The smile which has been a near-permanent fixture on Laura Kenny’s face during the half-hour or so in which we have been talking disappears abruptly when the conversation turns to Kelly Catlin, the American rider who tragically committed suicide 10 days ago at the age of just 23.
“I just hope someone at British Cycling saw that,” Kenny says, her voice trailing off sadly. “I’m not saying there is anything wrong with British Cycling. But did USA Cycling even know how she was feeling?
“Were there any warning signs that they missed? Because I would hate to think that there was someone on our squad who feels that way; who feels they have no one to turn to …”
Kenny’s concerns reflect the profound sense of shock which has gripped the sport in the past week.
How could this brilliant young woman, who was studying computational and mathematical engineering at Stanford while hoovering up medals on the track, have felt so low that she was prepared to take her own life? Could anyone have intervened? Should anyone have intervened?
Catlin’s parents’ subsequent admission that their daughter’s suicide was the second attempt she had made on her own life only made those questions louder. Her father, in an interview with VeloNews, said that in his opinion Catlin had been the victim of a “perfect storm” of depression, overtraining and concussive symptoms following crashes last autumn.
This should ring alarm bells at national governing bodies in this country where the pressure to perform – especially with millions of pounds of public funding behind you – has led to unprecedented success, but also to numerous examples of mental-health crises. Crashes and concussion in sports such as cycling add another layer of danger to the mix.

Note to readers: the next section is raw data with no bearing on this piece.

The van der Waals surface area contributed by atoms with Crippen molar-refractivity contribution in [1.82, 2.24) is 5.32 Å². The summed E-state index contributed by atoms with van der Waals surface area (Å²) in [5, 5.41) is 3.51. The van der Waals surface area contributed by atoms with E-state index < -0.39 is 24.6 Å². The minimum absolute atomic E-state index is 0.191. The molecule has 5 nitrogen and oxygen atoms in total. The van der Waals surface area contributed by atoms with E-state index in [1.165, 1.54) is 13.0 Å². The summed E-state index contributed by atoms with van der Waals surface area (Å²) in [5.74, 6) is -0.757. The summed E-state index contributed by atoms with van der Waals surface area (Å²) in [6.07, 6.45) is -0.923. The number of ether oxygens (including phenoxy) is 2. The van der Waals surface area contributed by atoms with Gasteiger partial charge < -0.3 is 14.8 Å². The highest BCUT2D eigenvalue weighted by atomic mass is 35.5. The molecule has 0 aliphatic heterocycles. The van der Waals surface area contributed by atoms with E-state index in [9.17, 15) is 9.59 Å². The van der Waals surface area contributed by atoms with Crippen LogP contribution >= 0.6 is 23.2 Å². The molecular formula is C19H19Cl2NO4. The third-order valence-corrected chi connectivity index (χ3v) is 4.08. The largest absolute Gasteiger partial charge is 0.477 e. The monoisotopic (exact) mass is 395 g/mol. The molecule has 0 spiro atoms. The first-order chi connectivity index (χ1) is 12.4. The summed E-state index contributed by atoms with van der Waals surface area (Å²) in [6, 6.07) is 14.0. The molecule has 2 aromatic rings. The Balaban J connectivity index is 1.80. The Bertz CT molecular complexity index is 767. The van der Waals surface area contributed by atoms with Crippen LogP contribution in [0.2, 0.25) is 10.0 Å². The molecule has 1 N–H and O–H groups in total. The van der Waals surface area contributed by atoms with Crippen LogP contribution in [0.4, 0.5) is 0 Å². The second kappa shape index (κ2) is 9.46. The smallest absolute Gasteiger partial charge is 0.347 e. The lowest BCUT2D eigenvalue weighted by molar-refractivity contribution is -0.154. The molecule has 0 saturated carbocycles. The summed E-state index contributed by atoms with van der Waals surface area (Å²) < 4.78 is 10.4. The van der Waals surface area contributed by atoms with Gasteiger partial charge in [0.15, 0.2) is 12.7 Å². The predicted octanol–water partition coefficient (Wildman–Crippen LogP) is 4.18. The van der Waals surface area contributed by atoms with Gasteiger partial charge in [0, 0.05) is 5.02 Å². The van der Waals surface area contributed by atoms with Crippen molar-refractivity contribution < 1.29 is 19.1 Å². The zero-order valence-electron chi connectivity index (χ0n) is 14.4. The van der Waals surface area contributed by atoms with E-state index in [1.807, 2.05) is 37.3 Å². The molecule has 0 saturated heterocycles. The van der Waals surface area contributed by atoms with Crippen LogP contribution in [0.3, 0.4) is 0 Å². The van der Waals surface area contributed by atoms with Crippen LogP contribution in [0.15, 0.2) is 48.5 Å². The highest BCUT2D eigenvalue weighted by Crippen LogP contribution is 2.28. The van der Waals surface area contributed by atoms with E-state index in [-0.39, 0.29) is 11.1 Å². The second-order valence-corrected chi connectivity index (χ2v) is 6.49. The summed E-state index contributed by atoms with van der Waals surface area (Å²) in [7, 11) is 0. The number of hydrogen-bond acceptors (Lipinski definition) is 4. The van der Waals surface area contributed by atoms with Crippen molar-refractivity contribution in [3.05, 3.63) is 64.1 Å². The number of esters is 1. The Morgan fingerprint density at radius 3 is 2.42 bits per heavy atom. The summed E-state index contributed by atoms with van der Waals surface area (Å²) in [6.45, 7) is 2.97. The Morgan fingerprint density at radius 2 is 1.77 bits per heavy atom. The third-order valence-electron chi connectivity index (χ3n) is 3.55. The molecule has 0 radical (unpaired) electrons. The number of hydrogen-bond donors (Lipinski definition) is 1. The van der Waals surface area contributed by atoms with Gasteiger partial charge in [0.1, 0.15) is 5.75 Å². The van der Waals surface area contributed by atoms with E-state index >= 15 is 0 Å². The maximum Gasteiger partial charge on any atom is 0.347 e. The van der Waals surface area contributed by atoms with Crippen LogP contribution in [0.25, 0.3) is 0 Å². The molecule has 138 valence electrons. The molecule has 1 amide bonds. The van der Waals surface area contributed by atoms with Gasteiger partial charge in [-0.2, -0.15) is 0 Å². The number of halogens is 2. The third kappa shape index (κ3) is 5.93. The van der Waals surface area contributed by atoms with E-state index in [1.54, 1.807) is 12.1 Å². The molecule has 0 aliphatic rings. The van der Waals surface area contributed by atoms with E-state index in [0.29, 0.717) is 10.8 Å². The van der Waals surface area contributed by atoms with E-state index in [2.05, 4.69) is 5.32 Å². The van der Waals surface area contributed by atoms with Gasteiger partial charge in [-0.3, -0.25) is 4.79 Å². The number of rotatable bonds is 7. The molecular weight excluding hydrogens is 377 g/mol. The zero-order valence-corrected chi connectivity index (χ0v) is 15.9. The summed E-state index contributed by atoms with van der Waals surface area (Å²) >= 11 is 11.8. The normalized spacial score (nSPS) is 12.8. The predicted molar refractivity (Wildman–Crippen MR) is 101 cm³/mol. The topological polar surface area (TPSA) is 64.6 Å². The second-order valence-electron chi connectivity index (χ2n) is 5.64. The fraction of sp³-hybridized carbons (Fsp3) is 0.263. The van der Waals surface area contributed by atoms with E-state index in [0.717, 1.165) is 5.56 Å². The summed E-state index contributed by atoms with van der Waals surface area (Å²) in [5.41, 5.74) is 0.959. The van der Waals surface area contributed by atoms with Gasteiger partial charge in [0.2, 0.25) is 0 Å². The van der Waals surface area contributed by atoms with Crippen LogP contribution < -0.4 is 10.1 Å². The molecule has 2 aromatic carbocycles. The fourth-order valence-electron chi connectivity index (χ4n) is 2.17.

British Cycling takes this area seriously. It currently employs two sports psychologists. Indeed, Elinor Barker credits one of them, Rich Hampson, with getting her career back on track after she came close to quitting six months ago. But it is an area it is understood to be reviewing.
Kenny admits Catlin’s death has made her question the intensity of her relationship with her sport.
“It has really hit me,” she says, sitting in the track centre in Manchester. “We came up against her a lot. She was obviously there in Rio in the team pursuit final. I said to Jas [husband Jason Kenny], ‘It’s sad she felt she didn’t have anyone to speak to … it’s just riding your bike’. Jas said, ‘Well you don’t see it as just riding your bike’. And it’s true. I do see it as more than that. Because you do give 24/7 to it. We invest so much.”
At the age of 26, Kenny says she feels fortunate that she is in a stable place in her life. As Britain’s most successful female Olympian, with four gold medals to her name garnered across two Games, and with Tokyo looming on the horizon, there is naturally a certain amount of pressure on her to live up to her reputation.
But having given birth to a son, Albie, in the summer of 2017, she feels she has a good perspective on life.